Roseate Spoonbill in a lagoon – Nikon D200, handheld, f6.3, 1/750, ISO 250, Nikkor 80-400mm VR at 400mm, natural light
Roseate Spoonbills are large wading birds with distinctive pink plumage, long spoon-shaped bills, bald heads and brilliant red eyes. Their length is about 32 inches, wing span 50 inches and they weigh about 3.3 pounds. When you are up close to them; as I was when I photographed the Spoonbill above, they seem rather large.
Wood Stork walking near a lagoon - Nikon D200, handheld, f6.3, 1/1000, ISO 160, Nikkor 80-400mm VR at 400mm, natural light
Wood Storks are about 40 inches in length, have a wingspan of 61 inches and weigh in at 5.3 pounds. Wood Storks are also distinctive with white plumage, bald heads and long bills that look like wood. The Stork above has not yet acquired full adult plumage, when it does its neck will be featherless, dark and have a scaly appearance. When they are close you get the impression of their large size.
Wood Stork and Roseate Spoonbill size comparison - Nikon D200, handheld, f6.3, 1/750, ISO 200, Nikkor 80-400mm VR at 360mm, natural light
This photo shows a Roseate Spoonbill and Wood Stork on the shoreline of a tidal lagoon at Fort De Soto County Park in Florida and it shows how the Wood Stork can dwarf the Roseate Spoonbill in height.
I find both species fascinating, prehistoric looking and unique.
More Roseate Spoonbill and Wood Stork images
Little Blue Heron hunting in a lagoon – Nikon D200, handheld, f6.3, 1/1000, ISO 200, Nikkor 80-400mm VR at 400mm, natural light, not baited
I don’t know how much snow fell over night here in the Salt Lake Valley because it is still dark outside and while I am truly not “blue” about it I thought some images from warmer times of a blue bird might be in order for a Monday. These images were taken at Fort De Soto County Park’s north beach on what I felt was a magical day. In fact I did a post about it called “Some Days Are Magic” some time ago.
Little Blue Heron still hunting – Nikon D200, handheld, f6.3, 1/1000, ISO 200, Nikkor 80-400mm VR at 400mm, natural light, not baited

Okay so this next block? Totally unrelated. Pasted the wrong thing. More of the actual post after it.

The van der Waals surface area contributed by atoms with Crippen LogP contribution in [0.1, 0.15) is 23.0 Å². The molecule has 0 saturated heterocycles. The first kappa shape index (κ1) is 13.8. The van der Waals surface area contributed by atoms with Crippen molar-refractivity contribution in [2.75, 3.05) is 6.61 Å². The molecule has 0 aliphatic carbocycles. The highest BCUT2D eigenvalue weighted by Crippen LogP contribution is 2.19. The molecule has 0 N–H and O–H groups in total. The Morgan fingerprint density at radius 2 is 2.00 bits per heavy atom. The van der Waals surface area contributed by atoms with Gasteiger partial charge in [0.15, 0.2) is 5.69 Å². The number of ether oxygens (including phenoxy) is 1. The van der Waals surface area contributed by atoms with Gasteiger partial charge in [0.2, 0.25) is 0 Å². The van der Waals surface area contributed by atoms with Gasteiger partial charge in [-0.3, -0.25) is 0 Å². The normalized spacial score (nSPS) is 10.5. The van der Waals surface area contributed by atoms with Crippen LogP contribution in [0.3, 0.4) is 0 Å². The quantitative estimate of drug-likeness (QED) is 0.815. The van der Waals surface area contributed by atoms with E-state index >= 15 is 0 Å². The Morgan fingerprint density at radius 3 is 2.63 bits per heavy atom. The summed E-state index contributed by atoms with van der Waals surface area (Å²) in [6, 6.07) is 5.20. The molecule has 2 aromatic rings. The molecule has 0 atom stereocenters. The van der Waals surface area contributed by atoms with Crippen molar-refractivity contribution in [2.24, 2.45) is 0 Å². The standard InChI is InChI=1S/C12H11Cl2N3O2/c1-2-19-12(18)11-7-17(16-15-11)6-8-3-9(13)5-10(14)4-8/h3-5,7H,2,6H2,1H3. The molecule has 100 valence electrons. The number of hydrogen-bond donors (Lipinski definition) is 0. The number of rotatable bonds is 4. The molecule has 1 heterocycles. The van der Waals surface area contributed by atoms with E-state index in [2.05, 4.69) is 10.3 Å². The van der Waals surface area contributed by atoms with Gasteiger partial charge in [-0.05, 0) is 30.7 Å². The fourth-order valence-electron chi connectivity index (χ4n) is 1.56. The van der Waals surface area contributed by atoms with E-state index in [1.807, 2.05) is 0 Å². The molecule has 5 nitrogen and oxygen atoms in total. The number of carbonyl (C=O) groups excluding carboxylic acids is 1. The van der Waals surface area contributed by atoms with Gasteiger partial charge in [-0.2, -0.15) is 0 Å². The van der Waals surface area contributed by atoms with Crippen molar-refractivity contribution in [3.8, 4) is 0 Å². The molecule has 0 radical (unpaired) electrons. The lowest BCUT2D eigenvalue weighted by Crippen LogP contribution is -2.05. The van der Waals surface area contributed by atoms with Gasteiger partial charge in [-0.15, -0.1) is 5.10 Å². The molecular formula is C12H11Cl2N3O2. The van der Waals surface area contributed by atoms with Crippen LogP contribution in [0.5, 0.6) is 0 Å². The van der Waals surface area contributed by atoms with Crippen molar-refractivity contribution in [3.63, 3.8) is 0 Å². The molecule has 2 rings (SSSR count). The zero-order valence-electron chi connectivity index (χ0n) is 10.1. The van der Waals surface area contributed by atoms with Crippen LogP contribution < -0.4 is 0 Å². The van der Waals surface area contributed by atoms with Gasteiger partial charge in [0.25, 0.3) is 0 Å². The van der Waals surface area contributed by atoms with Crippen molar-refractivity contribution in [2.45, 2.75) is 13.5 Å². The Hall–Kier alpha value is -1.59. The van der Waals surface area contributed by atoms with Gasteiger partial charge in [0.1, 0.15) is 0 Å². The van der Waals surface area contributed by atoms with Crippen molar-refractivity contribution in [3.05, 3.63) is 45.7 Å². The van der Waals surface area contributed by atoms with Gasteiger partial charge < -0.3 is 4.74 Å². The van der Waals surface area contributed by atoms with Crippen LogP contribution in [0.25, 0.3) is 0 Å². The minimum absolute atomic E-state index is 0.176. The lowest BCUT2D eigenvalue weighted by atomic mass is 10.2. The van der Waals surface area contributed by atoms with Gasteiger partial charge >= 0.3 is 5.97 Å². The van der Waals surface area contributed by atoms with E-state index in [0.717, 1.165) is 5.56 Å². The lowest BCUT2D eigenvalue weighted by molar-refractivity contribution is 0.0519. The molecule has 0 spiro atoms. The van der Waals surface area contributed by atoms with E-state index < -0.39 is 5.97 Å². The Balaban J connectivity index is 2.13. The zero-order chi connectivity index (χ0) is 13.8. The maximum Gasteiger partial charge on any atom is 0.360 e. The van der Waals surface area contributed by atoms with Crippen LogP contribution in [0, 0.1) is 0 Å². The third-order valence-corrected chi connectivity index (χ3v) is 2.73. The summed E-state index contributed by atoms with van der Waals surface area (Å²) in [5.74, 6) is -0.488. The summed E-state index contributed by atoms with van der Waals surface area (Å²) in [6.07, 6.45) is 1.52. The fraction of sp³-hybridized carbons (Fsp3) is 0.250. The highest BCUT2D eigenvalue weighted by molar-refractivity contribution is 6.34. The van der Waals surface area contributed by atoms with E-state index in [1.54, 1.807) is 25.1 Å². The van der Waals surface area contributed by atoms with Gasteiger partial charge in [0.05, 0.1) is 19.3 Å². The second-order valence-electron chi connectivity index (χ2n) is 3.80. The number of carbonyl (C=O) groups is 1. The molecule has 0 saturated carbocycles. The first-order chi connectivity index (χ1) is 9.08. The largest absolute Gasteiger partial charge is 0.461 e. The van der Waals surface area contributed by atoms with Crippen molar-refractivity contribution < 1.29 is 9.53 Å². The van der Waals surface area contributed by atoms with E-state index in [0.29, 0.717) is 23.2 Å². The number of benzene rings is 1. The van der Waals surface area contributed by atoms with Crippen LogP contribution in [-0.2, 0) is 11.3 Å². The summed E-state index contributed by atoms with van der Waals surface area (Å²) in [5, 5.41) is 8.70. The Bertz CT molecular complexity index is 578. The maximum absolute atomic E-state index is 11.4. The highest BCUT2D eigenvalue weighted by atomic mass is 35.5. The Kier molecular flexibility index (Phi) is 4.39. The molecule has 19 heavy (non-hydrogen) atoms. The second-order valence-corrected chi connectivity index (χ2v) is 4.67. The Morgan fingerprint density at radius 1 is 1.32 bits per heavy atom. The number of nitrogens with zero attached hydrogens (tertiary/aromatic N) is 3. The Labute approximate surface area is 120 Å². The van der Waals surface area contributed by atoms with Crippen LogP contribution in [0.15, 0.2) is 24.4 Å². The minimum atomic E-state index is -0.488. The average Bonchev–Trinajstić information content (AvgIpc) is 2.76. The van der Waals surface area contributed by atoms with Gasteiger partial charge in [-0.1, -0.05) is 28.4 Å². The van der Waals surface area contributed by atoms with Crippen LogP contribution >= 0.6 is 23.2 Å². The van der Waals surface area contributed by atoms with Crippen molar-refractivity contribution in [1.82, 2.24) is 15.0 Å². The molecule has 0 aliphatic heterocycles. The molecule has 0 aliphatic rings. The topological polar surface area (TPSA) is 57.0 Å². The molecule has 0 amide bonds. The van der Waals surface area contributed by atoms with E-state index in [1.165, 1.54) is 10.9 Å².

For February; even in Florida, the day was warm and the slight sea breeze was delightful. I was in the company of good friends and there were plenty of birds to photograph including this very cooperative and active Little Blue Heron. It hunted, caught and ate prey and looked gorgeous in the blue waters of the lagoon.
Little Blue Heron after missing prey – Nikon D200, handheld, f6.3, 1/800, ISO 200, Nikkor 80-400mm VR at 400mm, natural light, not baited
The Little Blue Heron was a terrific subject and I took quite a few images of it, these files have been sitting on my hard drive just waiting to be edited and shared.
It’s hard to be blue on a Monday looking at images of this heron!
More Little Blue Heron images
Tricolored heron striking at prey – Nikon D200, handheld, f6.3, 1/1000, ISO 200, Nikkor 80-400mm VR at 400mm, natural light
This Tricolored Heron image has always intrigued and amused me. I’m amused because I caught the moment just before the Tricolored Heron’s head submerged under the water and that I still managed to get eye contact, I am intrigued by how these herons evolved to have long necks that give them the ability to make lightning fast strikes at their prey some distance from their bodies. This Tricolored Heron had been slowly walking when it spotted its prey and struck at it. The heron missed the prey with this attempt but caught quite a few as the heron hunted close to me while I photographed it in a quiet lagoon in Florida.
More Tricolored Heron images
Roseate Spoonbill in evening light – Nikon D200, handheld, f6.3, 1/750, ISO 250, Nikkor 80-400mm VR at 400mm, natural light
Early morning is my favorite time of the day to photograph partly because of the soft light but also because I feel marvelous when I am immersed in nature as the day begins. Evening can have marvelous light too though as shown in the Roseate Spoonbill image above that I photographed in Florida as it hunted for prey in a tidal lagoon.
There was a Roseate Spoonbill here in Utah this year well to the south of where I live, I hope that the pink adding bird moved on and found bird of its own kind because it was well out of its normal range.
More Roseate Spoonbill images
Skimming Great Blue Heron – Nikon D200, handheld, f6.3, 1/1000, ISO 250, Nikkor 80-400mm at 400mm, natural light
This image has always cracked me up, I wonder if the Great Blue Heron even realized its toenails were dragging in the water.
I wanted to wish all of my readers a Happy Thanksgiving. I have a lot to be thankful for including the wonderful people I’ve met, talked to, emailed and had conversations with here on my blog because of my photography.
Life is good.